Top 15 Worst Computer Software Blunders

“There is no reason for any individual to have a computer in his home.” This quote, famously muttered by Ken Olsen, founder and CEO of Digital Equipment Corporation, today makes for an interesting bit of comic relief in the history of personal computing.

But if the performance of our home computers were anything like what you’re about to read, we’d be inclined to agree. These Top 15 Worst Computer Software Blunders led to embarrassment, massive financial losses, and even death.

Needless to say, computers and the software that makes them useful, have an even larger impact on our lives than Olsen could have expected, and when things go wrong, they really go wrong.

1. St. Mary’s Mercy Medical Center Kills Its Patients, On Paper

In February 2003, Baseline reported on a computer software blunder at St. Mary’s Mercy Medical Center in Grand Rapids, Michigan, that cost the lives of 8,500 patients. Well, not really. In actuality, each of the patients, who had procedures done from October 25 through December 11 of the previous year, were alive and kicking. However, the glitch, attributed to the hospital’s patient management system, notified Social Security, patient insurance companies, and the patients themselves, of the “unfortunate” demises. St. Mary’s spokeswoman Jennifer Cammenga had this to say: “To us, this is really not a very big story. We’re not going to elaborate any more … It was a mapping error. That’s all we have to say about it.”

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2. Knight Capital Group Loses Nine Figures in 30 Minutes

Knight Capital Group, a market-making firm that until August 2012 had a stellar reputation in its industry, blew all of that in about 30 minutes. Between 9:30 a.m. and 10 a.m. EST on August 1, the company’s trading algorithms got a little buggy and decided to buy high and sell low on 150 different stocks. By the time the bleeding had stopped, KCG had lost $440 million on trades. By comparison, its market cap is just $296 million and the loss was four times its 2011 net income. Furthermore, the company’s stock price dropped 62 percent in one day, according to Bloomberg Businessweek.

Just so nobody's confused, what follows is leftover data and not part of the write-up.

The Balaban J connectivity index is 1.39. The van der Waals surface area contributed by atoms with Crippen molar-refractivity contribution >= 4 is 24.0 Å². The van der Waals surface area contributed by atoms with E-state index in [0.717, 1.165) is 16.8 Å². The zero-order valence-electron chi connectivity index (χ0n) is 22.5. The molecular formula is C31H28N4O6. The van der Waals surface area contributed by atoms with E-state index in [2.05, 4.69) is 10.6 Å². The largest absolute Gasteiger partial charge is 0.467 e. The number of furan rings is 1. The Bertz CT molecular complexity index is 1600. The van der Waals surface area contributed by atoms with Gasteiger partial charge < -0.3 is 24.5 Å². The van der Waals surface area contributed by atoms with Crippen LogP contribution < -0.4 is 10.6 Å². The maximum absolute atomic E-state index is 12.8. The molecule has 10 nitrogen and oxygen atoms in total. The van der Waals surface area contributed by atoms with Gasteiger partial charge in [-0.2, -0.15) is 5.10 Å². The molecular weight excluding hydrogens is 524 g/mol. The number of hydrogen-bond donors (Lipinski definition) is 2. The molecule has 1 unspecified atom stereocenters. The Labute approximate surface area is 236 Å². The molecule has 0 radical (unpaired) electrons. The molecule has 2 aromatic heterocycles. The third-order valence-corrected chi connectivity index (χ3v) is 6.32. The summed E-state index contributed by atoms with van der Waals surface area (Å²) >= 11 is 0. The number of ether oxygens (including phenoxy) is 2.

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3. World War III Narrowly Averted

Russia — or Soviet Air Defence officer Stanislav Petrov, to be exact — may have saved the world on the night of September 26, 1983, when the Soviet nuclear early warning system malfunctioned and erroneously reported that the US had launched an attack on his country. Petrov later told the Washington Post that he “had a funny feeling in my gut” that the alarm was false, which was confirmed through further investigation.

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4. Intel Pentium Stinks at Long Division, and Customer Service

In November 1994, the New York Times reported on a rather embarrassing issue with Intel Pentium chips that had affected a variety of PCs. A number of chips were flawed in a way that prevented them from accurately handling long division — unnoticeable to the common PC owner but a big deal for scientists and engineers, who required precise calculations in the handling of their work. Intel refused to recall the chips, stating that it wouldn’t affect that many people. For those who needed the precision, they were forced to “prove” why it mattered to them. There is nothing better than giving your customers a flawed product and then putting the burden of proof on them before deciding to make reparations. That’s customer service par excellence.

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5. AT&T Demonstrates How Not to Upgrade Software

On January 15, 1990, AT&T customers were hit with an outage that resulted in about nine hours of downtime in which no one could make long distance calls. According to PhWorld, the outage happened when a “software glitch managed to disable many switches throughout the network.” The company had just undergone a new software installation, which created the problem. Once the fault was found in the newer version, the company was able to install a previous version and get millions of angry customers back on the line.

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6. World Of Warcraft Creates Literal Computer Virus

On September 13, 2005, there were a whole lot of peeved geeks when new creation Hakkar, the god of Blood, hit the World of Warcraft and took the whole “computer virus” thing literally. Hakkar hit players with a “Corrupted-Blood” virus that had the ability to instantly kill off weaker characters. The virus was supposed to be contained to Hakkar’s kingdom, according to a report from the BBC, but through a programming glitch, it was passed on to other parts of the kingdom resulting in a 1,000+ “death” toll. Blizzard Entertainment, the game’s creator, eventually incorporated some quick fixes along with rolling restarts to negate the Hakkar effect.

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7. Apple Maps Goes Nowhere Fast

With the 2012 Apple iOS 6 update, the company decided to kick the superior Google Maps platform to the curb in favor of its own system. Unfortunately, it did a poor job of mapping out locations resulting in one of the most epic fails of the mobile computing movement. TPMIdeaLab noted the software was “missing entries for entire towns, incorrectly placed locations, incorrect locations given for simple queries, satellite imagery obscured by clouds and more” in a September 2012 report. David Pogue of the New York Times added that it was the most embarrassing, “least usable piece of software Apple has ever unleashed.”

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8. Michigan Dept. of Corrections Grants Prisoners Early Release